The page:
Wednesday, August 17, 2011

Chapter 10

William Horace Perkinson
1 June 1899 to 6 April 1962

William Horace Perkinson, Daddy, was the eighth of eleven children Born to John Travis Perkinson and Tabitha Cora Hudson Perkinson. He married Lora Gladys Myrick 22 December 1933 in Warren County, North Carolina.

William “Bill” H. and Gladys Perkinson were the Parent’s of the following: children:
(1)     John Linwood Perkinson
(2)     William David Perkinson

One of the things that I remember as a child, probably about age 10, is a whipping daddy gave me. One of our neighbor’s, Reuben Clark, owned a lot that joined our lot. The northwest corner of our lot joined the southeast corner of his lot. Mr. Clark had and out building on his lot. I believe the building was a stable that he kept a mule in at one time. I guess he had gotten rid of the mule and sometimes Dee Draffin, some of my other friend’s and I would climb on top of this shed and play. Daddy had told me not to play on Mr. Clarks shed. One day I was playing on top of the shed and Daddy came out of the house. It seemed to me that he broke of most of a peach tree that we had in the back yard, rather than a limb, off the peach tree and gave me a whipping.

Daddy did not like to throw things away. I remember him telling me. If you have something you don’t need put it in the garage and keep it for seven years. If you don’t need it then turn it over and keep it for seven more years.

Daddy would tell me thing's that happened when he was a child. 
He told me that at one time he and his family were at Wise, probably on horse and buggy, as they were returning home and getting to Paschall Station Road 13 confederate soldiers road out of the cemetery and crossed the road in front of them.
Another story that he told me was when the Buffalo Bill show was in the area, they were having revival at the Jerusalem Methodist Church. In the preacher's sermon he said that anyone's that ready to die and go to heaven stand up. Every one stood up except one person. The preacher then said again that he was sorry but one person was not ready to die and go to heaven so he announced again that every one that is ready to die and go to heaven stand up. Again every one stood up except one person. At that point the cowboy with the Buffalo Bill show walked up to the Pull Pit and pulled out his pistols and said, any one that is ready to die and go to heaven stand up. No one stood up so the cowboy told the preacher they reall don't want to die.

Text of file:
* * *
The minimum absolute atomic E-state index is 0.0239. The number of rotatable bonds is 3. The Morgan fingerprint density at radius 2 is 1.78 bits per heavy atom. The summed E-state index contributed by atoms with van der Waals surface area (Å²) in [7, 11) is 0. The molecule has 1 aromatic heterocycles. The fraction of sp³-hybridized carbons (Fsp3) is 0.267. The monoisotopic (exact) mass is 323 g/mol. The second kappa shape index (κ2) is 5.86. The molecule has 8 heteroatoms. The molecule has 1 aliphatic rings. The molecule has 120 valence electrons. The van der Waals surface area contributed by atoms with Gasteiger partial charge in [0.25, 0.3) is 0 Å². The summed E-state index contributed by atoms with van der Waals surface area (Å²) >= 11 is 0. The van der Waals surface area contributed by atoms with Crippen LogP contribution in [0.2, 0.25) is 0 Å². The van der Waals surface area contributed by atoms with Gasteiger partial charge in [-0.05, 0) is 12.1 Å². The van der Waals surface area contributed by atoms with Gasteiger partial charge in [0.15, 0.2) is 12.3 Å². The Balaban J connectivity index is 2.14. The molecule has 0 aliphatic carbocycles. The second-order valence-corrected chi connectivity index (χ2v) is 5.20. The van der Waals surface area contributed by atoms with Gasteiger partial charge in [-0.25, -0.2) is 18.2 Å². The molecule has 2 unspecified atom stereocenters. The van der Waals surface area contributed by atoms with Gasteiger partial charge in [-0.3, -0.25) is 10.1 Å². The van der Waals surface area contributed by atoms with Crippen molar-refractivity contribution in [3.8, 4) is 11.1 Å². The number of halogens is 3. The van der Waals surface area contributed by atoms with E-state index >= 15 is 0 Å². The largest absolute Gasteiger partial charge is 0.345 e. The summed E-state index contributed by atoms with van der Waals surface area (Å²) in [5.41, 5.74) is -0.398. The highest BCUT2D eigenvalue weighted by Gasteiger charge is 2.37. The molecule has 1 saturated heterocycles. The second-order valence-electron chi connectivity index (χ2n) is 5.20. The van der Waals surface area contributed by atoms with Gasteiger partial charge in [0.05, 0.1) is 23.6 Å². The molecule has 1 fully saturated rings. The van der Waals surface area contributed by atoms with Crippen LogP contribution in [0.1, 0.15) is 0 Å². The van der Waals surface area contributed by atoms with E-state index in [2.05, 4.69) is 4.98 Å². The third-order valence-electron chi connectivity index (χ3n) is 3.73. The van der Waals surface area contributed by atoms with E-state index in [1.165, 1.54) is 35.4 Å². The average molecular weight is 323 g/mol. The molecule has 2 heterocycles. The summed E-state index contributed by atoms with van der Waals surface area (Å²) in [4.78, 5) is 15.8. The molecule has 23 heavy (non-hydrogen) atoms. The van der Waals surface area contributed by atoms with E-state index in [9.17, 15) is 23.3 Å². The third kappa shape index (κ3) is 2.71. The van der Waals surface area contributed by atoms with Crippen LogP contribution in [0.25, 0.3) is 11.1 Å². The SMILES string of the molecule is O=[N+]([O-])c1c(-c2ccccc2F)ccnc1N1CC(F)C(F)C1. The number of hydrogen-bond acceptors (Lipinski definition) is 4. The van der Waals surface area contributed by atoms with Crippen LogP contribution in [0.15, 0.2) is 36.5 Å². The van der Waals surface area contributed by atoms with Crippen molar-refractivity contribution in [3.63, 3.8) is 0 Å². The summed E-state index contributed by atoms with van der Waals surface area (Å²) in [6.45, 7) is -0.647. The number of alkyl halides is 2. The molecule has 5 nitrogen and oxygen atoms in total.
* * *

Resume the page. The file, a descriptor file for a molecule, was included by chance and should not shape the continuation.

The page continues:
Daddy also told me that some body, maybe a relative, saw a ghost in the orchard at the home place on the farm. Two weeks later that person died. Daddy said that they were telling the Doctor about this and the Doctor said that a little piece of death hit him.

Bessie and Clyde Dalton lived across the street from our house. In the late 1940’S and early 1950’S we had a garden on part of their lot. The garden was in two different parts of their lot. One part would be about seven rows about 150 feet long and the other part would be 25 rows about 40 feet long. We would have corn, butterbean’s, tomatos, snap beans, turnip salad etc in the garden. I can remember when I was in elementary school of going to the garden and picking turnip salad and maybe some other vegetables and taking them to the school to be cooked for student’s to eat. I do not remember if we were paid for the vegetables or if we were allowed to eat free for a period of time, or if were a donation to the school.

Daddy was a fireman with Seaboard Airline Railroad and I do not recall him being employed by anyone else. 
One of the jobs that Daddy did was working the night switcher at Norlina. On that job Daddy would go to work about five or six o'clock PM. One of the things the night switcher did was take passenger cars from a train that came to Norlina from Norfolk, Virginia and put then on a train that came into Norlina from Richmond, Virginia at about the same time so the passengers would continue their southward journey.